• Make sure to store chemicals separately from incompatible materials (more on that here). 

  • Use the original containers or appropriately labeled secondary containers to help prevent confusion for others who may use or be responsible for the chemicals. 

  • Regularly inspect your chemicals to detect any leaks or damage to containers.

  • Make sure you have the Material Safety Data Sheets for the chemicals you store and that they are readily accessible.

You can learn more about proper storage and handling of chemicals from the American Chemical Society through this recorded webinar or by engaging in the Flinn Science Safety courses.  Both are excellent sources of information around chemical safety and other safety topics for you to consider for your classroom and your students.


Upcoming Opportunities (Professional Learning, Grants, and Student Events)

Northeast Iowa STEM Festival- Manchester, IA

Bring your whole family to the Northeast Iowa Family STEM Festival! Experience FUN Science, Technology, Engineering, and Mathematic activities at this hands-on event.

  • Thursday, November 16, 2023
  • 4:00 PM to 7:00 PM
  • Community Center (Delaware Co. Fairgrounds) – 200 East Acers Street, Manchester


Student Engagement in the Science Classroom - Iowa Science Learning Community

Explore how increasing student engagement can help students successfully engage with the Iowa science standards and make sense of the world around them.

Online Sessions

  • Dates: Nov 14th, Dec 12th, Jan 23rd, & Feb 13th
  • All sessions 4:00-5:30 PM CT
  • Registration form


Helping Students Critique and Communicate in Science

In this course, participants will explore the Critiquing Practices of the Science and Engineering Practices (SEPs) of Iowa Core Science Standards (NGSS) which include Engaging in Argument from Evidence and Obtaining, Evaluating, and Communicating Information.

Participants will gain a deeper understanding of these practices, connect to instructional strategies that engage students in these SEPs, and practice implementing them through a Plan-Do-Study-Act cycle.

  • Registration: Course #216083
  • Time: 4-5:30 pm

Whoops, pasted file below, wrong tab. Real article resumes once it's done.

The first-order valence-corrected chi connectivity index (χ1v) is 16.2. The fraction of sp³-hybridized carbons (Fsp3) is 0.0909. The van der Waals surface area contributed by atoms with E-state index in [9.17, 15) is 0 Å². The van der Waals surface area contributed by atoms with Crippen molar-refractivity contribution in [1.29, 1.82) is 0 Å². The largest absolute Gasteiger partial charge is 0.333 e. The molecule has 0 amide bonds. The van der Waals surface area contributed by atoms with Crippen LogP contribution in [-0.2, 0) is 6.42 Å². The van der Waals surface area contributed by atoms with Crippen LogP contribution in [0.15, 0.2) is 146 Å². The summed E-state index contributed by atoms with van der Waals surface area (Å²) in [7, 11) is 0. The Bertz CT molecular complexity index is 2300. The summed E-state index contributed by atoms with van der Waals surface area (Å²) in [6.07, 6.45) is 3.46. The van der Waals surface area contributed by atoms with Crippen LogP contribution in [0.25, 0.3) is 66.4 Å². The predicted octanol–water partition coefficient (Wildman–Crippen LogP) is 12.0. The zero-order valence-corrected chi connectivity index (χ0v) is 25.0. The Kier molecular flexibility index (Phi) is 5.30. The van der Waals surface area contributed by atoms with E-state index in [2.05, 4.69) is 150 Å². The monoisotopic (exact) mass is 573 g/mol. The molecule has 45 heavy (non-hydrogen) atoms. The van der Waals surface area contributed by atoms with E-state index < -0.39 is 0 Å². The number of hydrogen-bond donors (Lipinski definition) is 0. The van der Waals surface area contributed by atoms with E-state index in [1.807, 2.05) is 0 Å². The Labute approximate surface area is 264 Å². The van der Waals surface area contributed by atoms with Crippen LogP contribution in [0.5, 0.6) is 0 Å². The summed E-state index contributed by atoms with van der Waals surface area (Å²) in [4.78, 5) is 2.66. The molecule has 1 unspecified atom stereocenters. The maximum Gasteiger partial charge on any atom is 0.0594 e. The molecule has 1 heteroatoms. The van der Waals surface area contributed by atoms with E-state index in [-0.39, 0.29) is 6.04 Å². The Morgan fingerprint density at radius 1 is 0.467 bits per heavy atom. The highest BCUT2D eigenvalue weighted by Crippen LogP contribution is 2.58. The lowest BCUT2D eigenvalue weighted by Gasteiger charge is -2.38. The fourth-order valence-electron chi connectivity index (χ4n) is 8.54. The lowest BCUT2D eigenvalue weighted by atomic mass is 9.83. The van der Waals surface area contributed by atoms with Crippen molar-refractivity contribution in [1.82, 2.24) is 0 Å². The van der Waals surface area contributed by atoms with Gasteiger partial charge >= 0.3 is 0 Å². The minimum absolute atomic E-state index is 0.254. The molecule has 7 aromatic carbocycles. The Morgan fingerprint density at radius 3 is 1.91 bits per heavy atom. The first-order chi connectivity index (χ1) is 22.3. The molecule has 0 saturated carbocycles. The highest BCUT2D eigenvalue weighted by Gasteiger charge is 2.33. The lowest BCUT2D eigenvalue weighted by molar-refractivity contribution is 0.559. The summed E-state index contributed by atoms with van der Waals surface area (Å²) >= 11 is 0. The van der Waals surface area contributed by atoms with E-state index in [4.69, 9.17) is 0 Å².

• Location: Zoom/Virtual
  • Audience: K-12 educators and instructional coaches
  • Dates: (must attend each of the dates listed below): Jan. 4, Feb. 8, Mar. 5, Apr. 11, Apr. 30


UNI Physics Department Updates

We are focused on preparing students for careers in science and technology after graduation and providing teachers with courses and resources to prepare their students for future success. Here are the highlights:


*SAVE THE DATE* Standards-Based Grading Conference

A Collaborative Assessment Conference for Iowa Schools 

  • Date: June 18, 2023
  • Location: University of Northern Iowa Campus, Cedar Falls

The conference will take place at the University of Northern Iowa and is sponsored by the Institute for Educational Leadership. Participants will have the option to select break-out sessions under two different tracks: SBG1: Getting Started and SBG2: Moving Forward and Sustaining. Registration will begin in February. Click here to learn more.


Engineering Machine Design Contest

The Engineering Machine Design Contest is hosted by Minnesota State Engineering Center for Excellence and is open to  teams of 3-12 students.

Each year a competition theme is chosen to guide the machine build and allow for whimsical creativity to flourish. Students are able to explore science, technology, engineering, and mathematics (STEM) principles while having fun in a collaborative environment. This year’s contest theme is “Advancing technology by reverse engineering the body.” Check out the theme introduction video here.

During the competition, student teams design and build a complex machine using everyday objects with the guidance of a coach. There are two divisions: Junior Division (grades 5-8) and Senior Division (grades 9-12)

The completed machine will use multiple steps to complete a simple task. Teams showcase and exhibit their machine at a regional contest with the opportunity to advance to the Engineering Machine Design Championship. Teams are scored on a Team Journal, Team Presentation, and Machine Design and Operation. Click here for more information


Iowa PBS Educator Online Resources Survey

Iowa PBS wants to continue offering meaningful resources, events and initiatives for Iowa's educators. We invite you to take a short survey about your online education resource use in order to better serve you. This survey has 6 questions and will take less than 10 minutes to complete. Your answers will be kept anonymous. Click here to complete the survey


Contact: Jason Martin-Hiner

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Jason Martin-Hiner

School Improvement Facilitator